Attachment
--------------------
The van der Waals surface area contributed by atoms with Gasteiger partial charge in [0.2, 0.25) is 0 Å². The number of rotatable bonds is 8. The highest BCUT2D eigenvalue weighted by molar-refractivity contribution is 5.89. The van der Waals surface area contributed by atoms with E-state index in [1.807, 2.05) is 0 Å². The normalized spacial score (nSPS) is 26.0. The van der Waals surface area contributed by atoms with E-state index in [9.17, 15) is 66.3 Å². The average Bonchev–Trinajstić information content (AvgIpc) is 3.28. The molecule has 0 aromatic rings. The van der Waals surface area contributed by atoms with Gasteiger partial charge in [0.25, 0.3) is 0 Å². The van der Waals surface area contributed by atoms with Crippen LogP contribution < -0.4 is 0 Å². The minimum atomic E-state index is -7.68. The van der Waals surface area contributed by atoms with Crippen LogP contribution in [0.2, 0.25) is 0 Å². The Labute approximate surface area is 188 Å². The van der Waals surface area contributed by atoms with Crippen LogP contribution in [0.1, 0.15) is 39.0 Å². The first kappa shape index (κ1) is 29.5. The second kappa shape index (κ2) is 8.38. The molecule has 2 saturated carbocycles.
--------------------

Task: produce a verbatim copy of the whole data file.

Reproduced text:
The van der Waals surface area contributed by atoms with Gasteiger partial charge in [0.2, 0.25) is 0 Å². The number of rotatable bonds is 8. The highest BCUT2D eigenvalue weighted by molar-refractivity contribution is 5.89. The van der Waals surface area contributed by atoms with E-state index in [1.807, 2.05) is 0 Å². The normalized spacial score (nSPS) is 26.0. The van der Waals surface area contributed by atoms with E-state index in [9.17, 15) is 66.3 Å². The average Bonchev–Trinajstić information content (AvgIpc) is 3.28. The molecule has 0 aromatic rings. The van der Waals surface area contributed by atoms with Gasteiger partial charge in [0.25, 0.3) is 0 Å². The van der Waals surface area contributed by atoms with Crippen LogP contribution < -0.4 is 0 Å². The minimum atomic E-state index is -7.68. The van der Waals surface area contributed by atoms with Crippen LogP contribution in [0.2, 0.25) is 0 Å². The Labute approximate surface area is 188 Å². The van der Waals surface area contributed by atoms with Crippen LogP contribution in [0.1, 0.15) is 39.0 Å². The first kappa shape index (κ1) is 29.5. The second kappa shape index (κ2) is 8.38. The molecule has 2 saturated carbocycles.